Creative skills of pretending, imagining, thinking, fantasising and inventing help children deal with the world in which they live. These skills help in problem-solving, getting along with others and understanding the world. When used in variety of art forms, these skills build self-confidence.
At this age children can deal with ideas about things and characters that are not present. They become more attentive to the chain of events, incongruities and surprises in the plot, and are able to discuss what they like or do not like about the plot.
They are also more project-minded now. They spend time planning how to construct buildings, express themselves through drawings and play out scenarios. They have discussions about possible scenarios and who is to do what.
Many five to six year olds show better control in writing and drawing. Their drawings are now more recognisable, with sky and ground corresponding to size relations. Their stick people have up to six or seven body parts. They can draw objects with details, copy the alphabet, and even write some letters from memory.
In addition to building, role playing, speaking, singing, and dancing, five to six year olds are becoming increasingly fascinated with capturing (snap shots), recording (saving) and editing transitory event, such as music, voices, and movements.
WHAT YOU CAN DO?
Construct a basic maze. Show your child how to build a basic maze using long blocks for the walls of the passages. Allow him to include turns, blind passages and dead ends, all leading to an end point. This allows your child to experiment, learn about directions while building on his creative and gross motor skills.
Take photographs. Photographs provide a lasting memory of your child's creative efforts. After the building phase is completed, he can take photographs of his creations and even write stories about them. Invite your child to then share the photographs and stories with family and friends. This not only makes his learning visible too others, it enhances his self-esteem and encourages creativity.
Extend and enrich block play. Introduce props and accessories such as vehicles, labels, street signs, miniature people figurines and animals to enrich your child’s block play experiences. Simple art supplies or books can also stimulate block play. Give your child the time, space and materials to create all sorts of structures. Sustained block play develops your child’s understanding about geometry and physical space, allows him to create and represent meanings and increases his sense of empowerment.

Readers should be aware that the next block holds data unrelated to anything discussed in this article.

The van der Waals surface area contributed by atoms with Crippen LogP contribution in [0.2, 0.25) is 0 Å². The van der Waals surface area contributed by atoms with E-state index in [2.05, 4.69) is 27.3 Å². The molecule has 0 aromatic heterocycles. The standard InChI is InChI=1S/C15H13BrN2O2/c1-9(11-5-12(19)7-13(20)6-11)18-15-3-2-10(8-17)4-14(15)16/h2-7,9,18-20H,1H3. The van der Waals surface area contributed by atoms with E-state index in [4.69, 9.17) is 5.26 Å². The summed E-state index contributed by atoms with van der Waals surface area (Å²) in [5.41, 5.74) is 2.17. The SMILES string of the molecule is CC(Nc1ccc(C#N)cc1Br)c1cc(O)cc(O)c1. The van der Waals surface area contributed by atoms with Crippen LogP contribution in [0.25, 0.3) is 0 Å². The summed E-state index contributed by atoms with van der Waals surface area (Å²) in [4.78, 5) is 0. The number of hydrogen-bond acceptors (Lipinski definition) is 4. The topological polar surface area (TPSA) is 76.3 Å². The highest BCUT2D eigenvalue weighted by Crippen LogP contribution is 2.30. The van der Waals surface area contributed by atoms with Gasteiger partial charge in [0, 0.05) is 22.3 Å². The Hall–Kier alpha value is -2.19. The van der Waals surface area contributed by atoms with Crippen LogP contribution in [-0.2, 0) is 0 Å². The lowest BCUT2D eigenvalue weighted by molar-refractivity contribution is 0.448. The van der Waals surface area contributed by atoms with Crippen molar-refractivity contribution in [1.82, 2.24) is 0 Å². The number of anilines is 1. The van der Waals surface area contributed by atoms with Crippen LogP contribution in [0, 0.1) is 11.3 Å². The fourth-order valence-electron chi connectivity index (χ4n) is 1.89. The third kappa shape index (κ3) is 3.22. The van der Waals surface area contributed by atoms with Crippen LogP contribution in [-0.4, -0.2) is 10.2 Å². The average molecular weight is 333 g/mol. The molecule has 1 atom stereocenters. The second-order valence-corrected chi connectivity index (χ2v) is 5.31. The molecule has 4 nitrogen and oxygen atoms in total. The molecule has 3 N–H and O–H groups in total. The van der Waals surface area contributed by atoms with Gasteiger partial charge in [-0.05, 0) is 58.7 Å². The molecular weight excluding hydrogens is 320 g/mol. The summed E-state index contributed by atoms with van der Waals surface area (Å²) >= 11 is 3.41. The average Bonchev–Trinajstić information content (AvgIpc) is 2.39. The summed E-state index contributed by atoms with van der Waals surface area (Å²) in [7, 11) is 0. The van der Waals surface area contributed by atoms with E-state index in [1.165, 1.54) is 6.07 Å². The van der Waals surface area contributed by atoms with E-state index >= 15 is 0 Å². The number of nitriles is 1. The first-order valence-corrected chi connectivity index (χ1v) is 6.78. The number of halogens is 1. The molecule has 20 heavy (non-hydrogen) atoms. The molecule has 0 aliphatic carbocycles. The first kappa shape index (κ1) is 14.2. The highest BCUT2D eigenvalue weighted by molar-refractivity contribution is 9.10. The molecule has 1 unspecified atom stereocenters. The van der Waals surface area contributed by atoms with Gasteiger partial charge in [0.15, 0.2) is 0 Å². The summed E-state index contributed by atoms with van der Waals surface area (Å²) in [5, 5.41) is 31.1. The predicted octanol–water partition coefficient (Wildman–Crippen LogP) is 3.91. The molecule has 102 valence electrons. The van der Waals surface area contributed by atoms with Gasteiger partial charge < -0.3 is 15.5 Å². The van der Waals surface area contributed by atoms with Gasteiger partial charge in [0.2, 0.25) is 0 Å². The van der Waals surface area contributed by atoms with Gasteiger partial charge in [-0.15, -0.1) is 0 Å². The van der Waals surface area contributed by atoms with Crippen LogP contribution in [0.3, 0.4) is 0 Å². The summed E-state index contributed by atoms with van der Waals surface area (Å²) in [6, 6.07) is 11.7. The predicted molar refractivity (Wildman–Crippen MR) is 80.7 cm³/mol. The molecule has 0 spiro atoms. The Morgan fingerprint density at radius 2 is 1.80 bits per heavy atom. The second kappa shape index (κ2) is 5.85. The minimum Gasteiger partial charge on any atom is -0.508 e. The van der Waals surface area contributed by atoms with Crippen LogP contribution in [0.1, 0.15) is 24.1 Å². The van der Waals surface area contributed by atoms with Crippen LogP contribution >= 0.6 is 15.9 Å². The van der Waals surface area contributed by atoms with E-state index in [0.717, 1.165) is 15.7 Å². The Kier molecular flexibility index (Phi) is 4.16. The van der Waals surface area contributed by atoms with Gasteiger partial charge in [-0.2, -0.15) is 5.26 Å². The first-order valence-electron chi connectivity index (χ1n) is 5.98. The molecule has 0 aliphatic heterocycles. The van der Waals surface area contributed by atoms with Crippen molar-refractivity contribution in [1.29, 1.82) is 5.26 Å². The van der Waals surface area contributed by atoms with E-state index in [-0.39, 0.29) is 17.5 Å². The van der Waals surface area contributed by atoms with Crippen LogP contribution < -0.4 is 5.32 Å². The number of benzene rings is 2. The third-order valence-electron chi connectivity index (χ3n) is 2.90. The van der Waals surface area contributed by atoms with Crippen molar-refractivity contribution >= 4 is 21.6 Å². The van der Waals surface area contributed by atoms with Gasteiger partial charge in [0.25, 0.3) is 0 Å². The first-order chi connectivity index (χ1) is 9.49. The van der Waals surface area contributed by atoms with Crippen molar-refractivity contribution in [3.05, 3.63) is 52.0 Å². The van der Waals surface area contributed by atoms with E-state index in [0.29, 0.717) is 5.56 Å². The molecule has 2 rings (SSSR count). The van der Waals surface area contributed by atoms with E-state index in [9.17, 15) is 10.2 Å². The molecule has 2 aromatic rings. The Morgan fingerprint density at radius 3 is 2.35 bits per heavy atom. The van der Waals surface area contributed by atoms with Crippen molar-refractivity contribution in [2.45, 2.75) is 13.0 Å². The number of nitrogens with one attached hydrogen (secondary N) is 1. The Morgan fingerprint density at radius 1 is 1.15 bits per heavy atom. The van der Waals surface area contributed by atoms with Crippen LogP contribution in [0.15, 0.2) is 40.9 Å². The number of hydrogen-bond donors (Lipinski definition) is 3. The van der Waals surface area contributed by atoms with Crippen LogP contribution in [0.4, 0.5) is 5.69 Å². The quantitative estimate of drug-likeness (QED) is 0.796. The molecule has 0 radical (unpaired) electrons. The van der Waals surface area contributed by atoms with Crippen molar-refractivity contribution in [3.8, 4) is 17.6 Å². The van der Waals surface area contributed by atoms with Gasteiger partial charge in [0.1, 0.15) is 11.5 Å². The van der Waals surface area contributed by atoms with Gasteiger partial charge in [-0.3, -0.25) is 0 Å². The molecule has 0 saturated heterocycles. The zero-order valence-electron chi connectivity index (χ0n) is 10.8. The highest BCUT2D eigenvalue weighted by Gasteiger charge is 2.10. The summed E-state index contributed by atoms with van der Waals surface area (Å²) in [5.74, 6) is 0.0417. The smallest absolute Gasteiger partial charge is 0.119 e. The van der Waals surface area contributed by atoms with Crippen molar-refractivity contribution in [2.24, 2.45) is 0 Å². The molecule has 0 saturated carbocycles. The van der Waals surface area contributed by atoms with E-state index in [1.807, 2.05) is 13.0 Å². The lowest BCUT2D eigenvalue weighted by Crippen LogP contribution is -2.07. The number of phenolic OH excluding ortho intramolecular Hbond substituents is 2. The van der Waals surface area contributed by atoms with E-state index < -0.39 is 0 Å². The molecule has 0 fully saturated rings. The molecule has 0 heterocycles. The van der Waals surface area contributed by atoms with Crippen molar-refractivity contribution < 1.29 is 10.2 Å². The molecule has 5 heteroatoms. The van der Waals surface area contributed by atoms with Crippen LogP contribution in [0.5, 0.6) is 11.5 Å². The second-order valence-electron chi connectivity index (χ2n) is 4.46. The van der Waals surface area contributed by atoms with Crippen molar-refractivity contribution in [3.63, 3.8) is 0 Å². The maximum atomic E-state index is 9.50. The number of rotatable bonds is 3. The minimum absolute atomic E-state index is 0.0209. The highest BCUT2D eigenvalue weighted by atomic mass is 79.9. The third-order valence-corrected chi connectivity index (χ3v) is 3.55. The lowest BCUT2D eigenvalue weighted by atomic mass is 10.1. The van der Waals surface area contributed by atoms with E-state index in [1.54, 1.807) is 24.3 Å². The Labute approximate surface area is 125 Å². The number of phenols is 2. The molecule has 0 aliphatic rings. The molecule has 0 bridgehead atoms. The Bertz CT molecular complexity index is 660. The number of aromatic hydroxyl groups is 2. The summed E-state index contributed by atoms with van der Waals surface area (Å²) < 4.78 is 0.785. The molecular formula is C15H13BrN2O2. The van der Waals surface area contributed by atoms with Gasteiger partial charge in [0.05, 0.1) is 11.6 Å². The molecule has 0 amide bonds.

Express through art. Collect songs or musical pieces of various moods - sad songs, happy songs, marches, holiday songs, seasonal songs and so on. Play one of the songs and have your child draw, paint or scribble to express a mood created by the music. Discuss how he represents the mood of the song through his art work will increase his awareness of how the creative process can be used to deal with the emotions elicited.
Introduce your child to musical moods. Encourage your child to respond to the different musical moods and express how he feels when he listens to it them. Discuss how he feels about the music, what kind of scene he can imagine and how he will move to the music. Your child might even create stories to match the mood of the music. This will help your child become more aware of the different ways of expressing himself self-expression.
Maintain a scrap container. This is a container into which your child may throw paper scraps, styrofoam or cloth. Your child can put these materials to new uses by creating art projects from them. This helps him to re-think how the materials that he might otherwise consider as garbage can be put to good use.
Make simple rhythm instruments. Begin by encouraging him to explore different materials and the kinds of sounds they make. Offer paper plates, beans, cardboard boxes, rubber bands, food containers, dry pasta, plastic bottles, sticks, metal cans, lids, string and so on.
Give your child opportunities, time and materials. Offer paper, writing tools, blocks, beads, clay and household items to play in unstructured situations. Resist the temptation to turn all play experiences into some form of learning experience.
Bring awareness to your child. By pointing out specifics about the unique elements in what he has made or produced, you can help your child to be aware about his explorations and discoveries. Comment on lines, shapes, colours, patterns, textures, how they are repeated, varied and arranged.
Allow your child to talk. Ask him about how his artwork was created, what it stands for and what it means to him. Respond in a positive and non-judgemental way.
Make a collage out of natural materials. Give your child a bag and take him for a walk to a specific outdoor location. Tell him to take samples of leaves, pebbles, twigs, grass, seeds and other such objects that have fallen to the ground. Caution him against picking any flowers or breaking twigs or branches from a tree.